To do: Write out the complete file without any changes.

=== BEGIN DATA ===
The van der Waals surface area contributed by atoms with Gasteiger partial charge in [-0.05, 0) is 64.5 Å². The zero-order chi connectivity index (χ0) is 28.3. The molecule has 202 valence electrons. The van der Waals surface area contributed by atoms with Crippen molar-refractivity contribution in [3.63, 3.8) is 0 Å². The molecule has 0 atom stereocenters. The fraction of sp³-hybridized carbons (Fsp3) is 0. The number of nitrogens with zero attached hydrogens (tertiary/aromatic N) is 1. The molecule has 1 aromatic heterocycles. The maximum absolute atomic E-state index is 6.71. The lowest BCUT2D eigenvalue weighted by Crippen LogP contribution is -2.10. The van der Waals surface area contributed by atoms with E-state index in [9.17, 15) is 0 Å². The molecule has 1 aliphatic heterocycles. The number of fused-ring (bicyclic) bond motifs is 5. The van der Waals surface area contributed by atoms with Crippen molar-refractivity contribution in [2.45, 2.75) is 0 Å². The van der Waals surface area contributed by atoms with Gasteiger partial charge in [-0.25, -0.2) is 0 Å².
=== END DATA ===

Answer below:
The van der Waals surface area contributed by atoms with Gasteiger partial charge in [-0.05, 0) is 64.5 Å². The zero-order chi connectivity index (χ0) is 28.3. The molecule has 202 valence electrons. The van der Waals surface area contributed by atoms with Crippen molar-refractivity contribution in [3.63, 3.8) is 0 Å². The molecule has 0 atom stereocenters. The fraction of sp³-hybridized carbons (Fsp3) is 0. The number of nitrogens with zero attached hydrogens (tertiary/aromatic N) is 1. The molecule has 1 aromatic heterocycles. The maximum absolute atomic E-state index is 6.71. The lowest BCUT2D eigenvalue weighted by Crippen LogP contribution is -2.10. The van der Waals surface area contributed by atoms with E-state index in [9.17, 15) is 0 Å². The molecule has 1 aliphatic heterocycles. The number of fused-ring (bicyclic) bond motifs is 5. The van der Waals surface area contributed by atoms with Crippen molar-refractivity contribution in [2.45, 2.75) is 0 Å². The van der Waals surface area contributed by atoms with Gasteiger partial charge in [-0.25, -0.2) is 0 Å².